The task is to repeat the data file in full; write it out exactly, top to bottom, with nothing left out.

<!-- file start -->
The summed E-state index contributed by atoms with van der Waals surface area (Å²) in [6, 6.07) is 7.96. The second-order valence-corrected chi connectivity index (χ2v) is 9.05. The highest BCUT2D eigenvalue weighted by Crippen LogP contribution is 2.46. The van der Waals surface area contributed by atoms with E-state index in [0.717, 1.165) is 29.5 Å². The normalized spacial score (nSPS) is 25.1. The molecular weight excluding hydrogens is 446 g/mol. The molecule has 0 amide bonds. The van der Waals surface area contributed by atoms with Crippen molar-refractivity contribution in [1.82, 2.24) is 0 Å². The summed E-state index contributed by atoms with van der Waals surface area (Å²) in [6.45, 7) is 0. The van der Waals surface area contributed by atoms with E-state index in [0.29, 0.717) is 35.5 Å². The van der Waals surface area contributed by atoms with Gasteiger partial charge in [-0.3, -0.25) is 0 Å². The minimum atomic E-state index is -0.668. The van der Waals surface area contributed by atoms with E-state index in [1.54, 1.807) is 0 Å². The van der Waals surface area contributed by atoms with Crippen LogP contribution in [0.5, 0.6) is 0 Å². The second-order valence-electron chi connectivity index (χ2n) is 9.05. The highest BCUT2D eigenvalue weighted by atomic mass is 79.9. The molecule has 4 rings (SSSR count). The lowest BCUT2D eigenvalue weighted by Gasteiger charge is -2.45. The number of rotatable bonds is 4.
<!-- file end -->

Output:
The summed E-state index contributed by atoms with van der Waals surface area (Å²) in [6, 6.07) is 7.96. The second-order valence-corrected chi connectivity index (χ2v) is 9.05. The highest BCUT2D eigenvalue weighted by Crippen LogP contribution is 2.46. The van der Waals surface area contributed by atoms with E-state index in [0.717, 1.165) is 29.5 Å². The normalized spacial score (nSPS) is 25.1. The molecular weight excluding hydrogens is 446 g/mol. The molecule has 0 amide bonds. The van der Waals surface area contributed by atoms with Crippen molar-refractivity contribution in [1.82, 2.24) is 0 Å². The summed E-state index contributed by atoms with van der Waals surface area (Å²) in [6.45, 7) is 0. The van der Waals surface area contributed by atoms with E-state index in [0.29, 0.717) is 35.5 Å². The van der Waals surface area contributed by atoms with Gasteiger partial charge in [-0.3, -0.25) is 0 Å². The minimum atomic E-state index is -0.668. The van der Waals surface area contributed by atoms with E-state index in [1.54, 1.807) is 0 Å². The van der Waals surface area contributed by atoms with Crippen LogP contribution in [0.5, 0.6) is 0 Å². The second-order valence-electron chi connectivity index (χ2n) is 9.05. The highest BCUT2D eigenvalue weighted by atomic mass is 79.9. The molecule has 4 rings (SSSR count). The lowest BCUT2D eigenvalue weighted by Gasteiger charge is -2.45. The number of rotatable bonds is 4.